Cover-up could bring down Colombia’s defense chief
Opposition lawmakers could hold no confidence vote against Guillermo Botero for second time this year
Colombian Defense Minister Guillermo Botero held a news conference Wednesday to defend himself against allegations of a military cover-up involving seven children, and a possible no confidence vote in Congress.
The move comes after a congressional session Tuesday where Senator Roy Barreras, from the Social Party of National Unity, presented a report that revealed during a bombing campaign against Revolutionary Armed Forces of Colombia (FARC) dissident “Gildardo Cucho," in August, seven children were killed.
Barreras asserted that Botero hid the information and, as a consequence, he should step down.
“Abimiller Morales, who was 17 years old; Willmer Castro, 17; Diana Medina, 16; Jose Rojas Andrade, 15; Jhon Edinson Pinzon, 17; the girl Angela Maria Gaitan, who was 12 years old; and Sandra Patricia Vargas, 16” died, said Barreras.
Botero said the session was a “political debate filled with inaccuracies and half-truths. Beyond the political situation, what must count are the legal and legitimate instruments to combat these threats.”
“The judicial authorities are the ones that are competent to take action, according the results of technical-scientific tests, circumstances of occurrence of the facts and the alleged responsibility of the public force members,” he added.
Botero was backed up by the Commander of the Military Forces of Colombia Luis Fernando Navarro who said the operation “was legitimate” and in compliance with international law.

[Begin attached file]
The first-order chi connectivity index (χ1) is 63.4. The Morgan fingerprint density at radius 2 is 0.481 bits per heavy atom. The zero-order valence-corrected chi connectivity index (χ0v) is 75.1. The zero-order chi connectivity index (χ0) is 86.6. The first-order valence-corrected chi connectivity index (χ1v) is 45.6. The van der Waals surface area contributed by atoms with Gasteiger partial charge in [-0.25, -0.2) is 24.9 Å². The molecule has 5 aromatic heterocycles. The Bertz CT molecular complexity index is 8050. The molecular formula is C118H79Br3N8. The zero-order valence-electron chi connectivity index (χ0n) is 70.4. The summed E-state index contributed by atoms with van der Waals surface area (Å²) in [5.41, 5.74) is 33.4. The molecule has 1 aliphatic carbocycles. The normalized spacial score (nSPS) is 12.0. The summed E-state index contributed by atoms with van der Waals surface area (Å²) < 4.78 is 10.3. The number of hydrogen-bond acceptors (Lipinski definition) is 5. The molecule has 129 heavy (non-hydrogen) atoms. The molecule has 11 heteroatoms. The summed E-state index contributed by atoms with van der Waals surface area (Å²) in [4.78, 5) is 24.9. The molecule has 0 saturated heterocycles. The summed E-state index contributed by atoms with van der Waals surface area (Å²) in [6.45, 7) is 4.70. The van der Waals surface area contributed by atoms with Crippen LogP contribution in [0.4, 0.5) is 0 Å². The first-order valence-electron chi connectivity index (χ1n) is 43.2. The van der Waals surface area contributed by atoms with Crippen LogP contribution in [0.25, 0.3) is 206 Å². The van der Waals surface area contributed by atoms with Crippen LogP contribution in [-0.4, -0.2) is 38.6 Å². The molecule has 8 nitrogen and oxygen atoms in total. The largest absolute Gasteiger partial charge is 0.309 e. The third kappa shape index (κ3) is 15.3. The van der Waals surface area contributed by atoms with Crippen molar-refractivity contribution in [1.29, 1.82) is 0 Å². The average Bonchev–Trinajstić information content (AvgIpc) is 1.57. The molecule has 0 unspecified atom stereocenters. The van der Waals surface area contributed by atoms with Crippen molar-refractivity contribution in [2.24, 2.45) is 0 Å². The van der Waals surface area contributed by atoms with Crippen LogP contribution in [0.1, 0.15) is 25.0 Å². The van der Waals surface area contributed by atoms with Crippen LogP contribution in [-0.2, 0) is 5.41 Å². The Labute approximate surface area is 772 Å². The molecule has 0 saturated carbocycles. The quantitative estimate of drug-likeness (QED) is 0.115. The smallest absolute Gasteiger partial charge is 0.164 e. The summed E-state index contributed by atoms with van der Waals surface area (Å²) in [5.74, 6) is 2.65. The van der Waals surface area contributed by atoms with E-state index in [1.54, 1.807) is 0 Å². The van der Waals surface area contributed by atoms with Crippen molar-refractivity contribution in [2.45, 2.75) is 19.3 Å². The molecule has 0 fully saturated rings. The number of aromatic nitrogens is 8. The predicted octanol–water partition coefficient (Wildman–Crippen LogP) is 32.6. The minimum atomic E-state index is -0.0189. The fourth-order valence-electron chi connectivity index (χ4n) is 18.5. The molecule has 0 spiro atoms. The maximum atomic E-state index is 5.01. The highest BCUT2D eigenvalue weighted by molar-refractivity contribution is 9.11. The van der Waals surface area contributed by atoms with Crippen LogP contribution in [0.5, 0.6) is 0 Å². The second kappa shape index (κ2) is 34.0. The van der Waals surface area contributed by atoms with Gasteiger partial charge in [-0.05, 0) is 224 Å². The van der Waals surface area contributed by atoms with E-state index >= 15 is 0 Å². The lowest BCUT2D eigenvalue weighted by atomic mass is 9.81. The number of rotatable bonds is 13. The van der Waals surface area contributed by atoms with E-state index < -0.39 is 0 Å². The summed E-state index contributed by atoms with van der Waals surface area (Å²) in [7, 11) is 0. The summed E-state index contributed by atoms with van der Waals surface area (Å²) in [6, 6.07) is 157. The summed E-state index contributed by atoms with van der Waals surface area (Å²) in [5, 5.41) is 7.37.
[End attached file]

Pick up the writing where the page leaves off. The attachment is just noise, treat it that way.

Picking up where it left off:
The military target was never children, as offices were not even aware of their presence in the guerrilla camp, he said. “It was an operation against aka “Cucho.”
By the end of October, congressmen and human rights organizations had already requested Botero’s dismissal and that of Interior Minister Nancy Patricia Gutierrez, for an indigenous massacre that took place in the municipality of Tacueyo, in northern Cauca Department.
It is the second motion of no confidence that Botero faces.
The first was promoted by sectors of the opposition to the government of President Ivan Duque earlier this year.
They argued that Botero had conflicts of interest while running the defense office while he appeared on the board of directors of a private security company.
The initiative failed to be approved in the Chamber of Representatives after 20 congressmen voted in favor of the motion against 121 votes that opposed the move.
*Daniela Mendoza contributed to this note.Anadolu Agency website contains only a portion of the news stories offered to subscribers in the AA News Broadcasting System (HAS), and in summarized form. Please contact us for subscription options.